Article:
Zynga’s actual earnings results for the first quarter fell short of expectations, with a loss per share of 11 cents, or $103.9 million, compared to a loss of 14 cents a share, or $128.8 million, a year earlier. Zynga had guided analysts to a net loss of $26 million, adjusted EBITDA of $57 million, and a net loss of $57 million. Adjusted EBITDA came in at $68 million, about $11 million above guidance.

One of the things that was weaker in the quarter was advertising revenue and bookings, which were $59 million, down 9% from a year ago, as the company saw some pullback in advertising in mid-March. Still, this negative was offset by stronger player engagement during the quarter. Gibeau said advertisers for Zynga’s games did not cut back as much as larger brands did on spending elsewhere.

“In general, our ad business is hanging in there,” Gibeau said. “It’s down a little bit, but it is hanging in there.”

Zynga saw a lower net increasing deferred revenue, which helped improve GAAP gross profit margins, which hit 64% in Q1 compared to 54% a year ago. GAAP operating expenses were also lower in the quarter, though Zynga saw some costs rise from marketing and bonuses paid to acquired companies. Zynga had expected to pay a bonus of $25 million in the quarter, but the acquired companies did so well that the bonus was actually $120 million, much higher and resulting in the net loss.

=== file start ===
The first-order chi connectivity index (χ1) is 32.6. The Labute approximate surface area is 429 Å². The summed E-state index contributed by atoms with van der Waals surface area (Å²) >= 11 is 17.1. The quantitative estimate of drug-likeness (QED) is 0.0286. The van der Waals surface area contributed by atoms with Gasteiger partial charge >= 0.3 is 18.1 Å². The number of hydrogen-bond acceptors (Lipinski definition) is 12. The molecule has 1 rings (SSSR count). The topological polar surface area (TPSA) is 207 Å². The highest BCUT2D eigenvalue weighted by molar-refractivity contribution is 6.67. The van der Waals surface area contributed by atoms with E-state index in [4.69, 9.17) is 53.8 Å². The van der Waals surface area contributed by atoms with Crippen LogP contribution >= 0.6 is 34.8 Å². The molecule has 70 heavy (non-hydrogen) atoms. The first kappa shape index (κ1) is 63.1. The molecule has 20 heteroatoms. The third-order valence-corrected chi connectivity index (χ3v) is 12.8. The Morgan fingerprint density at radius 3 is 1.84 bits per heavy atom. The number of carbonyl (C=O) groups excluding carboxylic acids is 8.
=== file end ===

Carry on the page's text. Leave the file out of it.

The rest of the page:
As a public company, Zynga is required to report quarterly results on a U.S. GAAP basis, while analysts and investors use non-GAAP financial metrics to assess a company’s underlying performance. Bookings and adjusted earnings before income tax, depreciation, and amortization (EBITDA), excluding the impact of deferred revenue, are among those metrics that are most highly scrutinized as they reflect the actual operating activity of the company better.

How well Zynga performs on EBITDA versus analyst expectations is another thing that determines whether the stock rises or falls after earnings.

Zynga’s stock price is also affected by how the company predicts it will do in the second quarter and the outlook for the full year. Zynga has raised its full-year guidance to $1.65 billion in revenues, up 25% from 2019, or rosier than previously expected. Overall, Zynga’s cash position is strong at $1.43 billion.

User numbers